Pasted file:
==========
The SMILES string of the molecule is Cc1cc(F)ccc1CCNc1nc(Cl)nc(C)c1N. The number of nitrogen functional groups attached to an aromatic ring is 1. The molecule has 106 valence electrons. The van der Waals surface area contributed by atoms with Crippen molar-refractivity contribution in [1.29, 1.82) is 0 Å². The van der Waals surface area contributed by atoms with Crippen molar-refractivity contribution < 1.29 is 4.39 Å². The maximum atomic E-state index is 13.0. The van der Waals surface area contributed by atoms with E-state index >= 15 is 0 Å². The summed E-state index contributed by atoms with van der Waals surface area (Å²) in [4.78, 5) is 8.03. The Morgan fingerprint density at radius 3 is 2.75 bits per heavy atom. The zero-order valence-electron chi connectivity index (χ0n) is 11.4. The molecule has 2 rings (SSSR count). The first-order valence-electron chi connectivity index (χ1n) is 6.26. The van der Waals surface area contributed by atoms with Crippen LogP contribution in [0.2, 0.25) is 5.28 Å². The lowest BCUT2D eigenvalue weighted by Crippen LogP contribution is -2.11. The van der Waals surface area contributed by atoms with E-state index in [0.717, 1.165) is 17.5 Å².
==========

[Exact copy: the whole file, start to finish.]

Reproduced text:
The SMILES string of the molecule is Cc1cc(F)ccc1CCNc1nc(Cl)nc(C)c1N. The number of nitrogen functional groups attached to an aromatic ring is 1. The molecule has 106 valence electrons. The van der Waals surface area contributed by atoms with Crippen molar-refractivity contribution in [1.29, 1.82) is 0 Å². The van der Waals surface area contributed by atoms with Crippen molar-refractivity contribution < 1.29 is 4.39 Å². The maximum atomic E-state index is 13.0. The van der Waals surface area contributed by atoms with E-state index >= 15 is 0 Å². The summed E-state index contributed by atoms with van der Waals surface area (Å²) in [4.78, 5) is 8.03. The Morgan fingerprint density at radius 3 is 2.75 bits per heavy atom. The zero-order valence-electron chi connectivity index (χ0n) is 11.4. The molecule has 2 rings (SSSR count). The first-order valence-electron chi connectivity index (χ1n) is 6.26. The van der Waals surface area contributed by atoms with Crippen LogP contribution in [0.2, 0.25) is 5.28 Å². The lowest BCUT2D eigenvalue weighted by Crippen LogP contribution is -2.11. The van der Waals surface area contributed by atoms with E-state index in [0.717, 1.165) is 17.5 Å².